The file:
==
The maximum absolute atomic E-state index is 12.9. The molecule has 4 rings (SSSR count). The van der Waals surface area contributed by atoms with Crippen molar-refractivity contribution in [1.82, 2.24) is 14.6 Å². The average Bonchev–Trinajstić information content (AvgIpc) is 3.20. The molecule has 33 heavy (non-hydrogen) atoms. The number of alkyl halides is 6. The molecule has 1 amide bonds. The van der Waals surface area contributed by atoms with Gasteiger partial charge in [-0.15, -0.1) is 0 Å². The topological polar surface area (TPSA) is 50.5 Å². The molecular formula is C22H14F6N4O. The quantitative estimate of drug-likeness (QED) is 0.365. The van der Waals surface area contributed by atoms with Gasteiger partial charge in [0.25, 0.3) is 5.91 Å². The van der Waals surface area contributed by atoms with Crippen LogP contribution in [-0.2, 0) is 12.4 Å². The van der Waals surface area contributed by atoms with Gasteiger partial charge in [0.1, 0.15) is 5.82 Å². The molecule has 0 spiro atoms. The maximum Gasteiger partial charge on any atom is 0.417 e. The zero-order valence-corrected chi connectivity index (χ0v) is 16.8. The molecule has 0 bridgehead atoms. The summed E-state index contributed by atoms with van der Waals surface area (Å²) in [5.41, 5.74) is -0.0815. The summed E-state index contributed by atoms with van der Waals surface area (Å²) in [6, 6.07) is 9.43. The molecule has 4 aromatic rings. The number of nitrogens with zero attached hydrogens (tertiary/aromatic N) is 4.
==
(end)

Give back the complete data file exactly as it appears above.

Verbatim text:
The maximum absolute atomic E-state index is 12.9. The molecule has 4 rings (SSSR count). The van der Waals surface area contributed by atoms with Crippen molar-refractivity contribution in [1.82, 2.24) is 14.6 Å². The average Bonchev–Trinajstić information content (AvgIpc) is 3.20. The molecule has 33 heavy (non-hydrogen) atoms. The number of alkyl halides is 6. The molecule has 1 amide bonds. The van der Waals surface area contributed by atoms with Gasteiger partial charge in [-0.15, -0.1) is 0 Å². The topological polar surface area (TPSA) is 50.5 Å². The molecular formula is C22H14F6N4O. The quantitative estimate of drug-likeness (QED) is 0.365. The van der Waals surface area contributed by atoms with Gasteiger partial charge in [0.25, 0.3) is 5.91 Å². The van der Waals surface area contributed by atoms with Crippen LogP contribution in [-0.2, 0) is 12.4 Å². The van der Waals surface area contributed by atoms with Gasteiger partial charge in [0.1, 0.15) is 5.82 Å². The molecule has 0 spiro atoms. The maximum Gasteiger partial charge on any atom is 0.417 e. The zero-order valence-corrected chi connectivity index (χ0v) is 16.8. The molecule has 0 bridgehead atoms. The summed E-state index contributed by atoms with van der Waals surface area (Å²) in [5.41, 5.74) is -0.0815. The summed E-state index contributed by atoms with van der Waals surface area (Å²) in [6, 6.07) is 9.43. The molecule has 4 aromatic rings. The number of nitrogens with zero attached hydrogens (tertiary/aromatic N) is 4.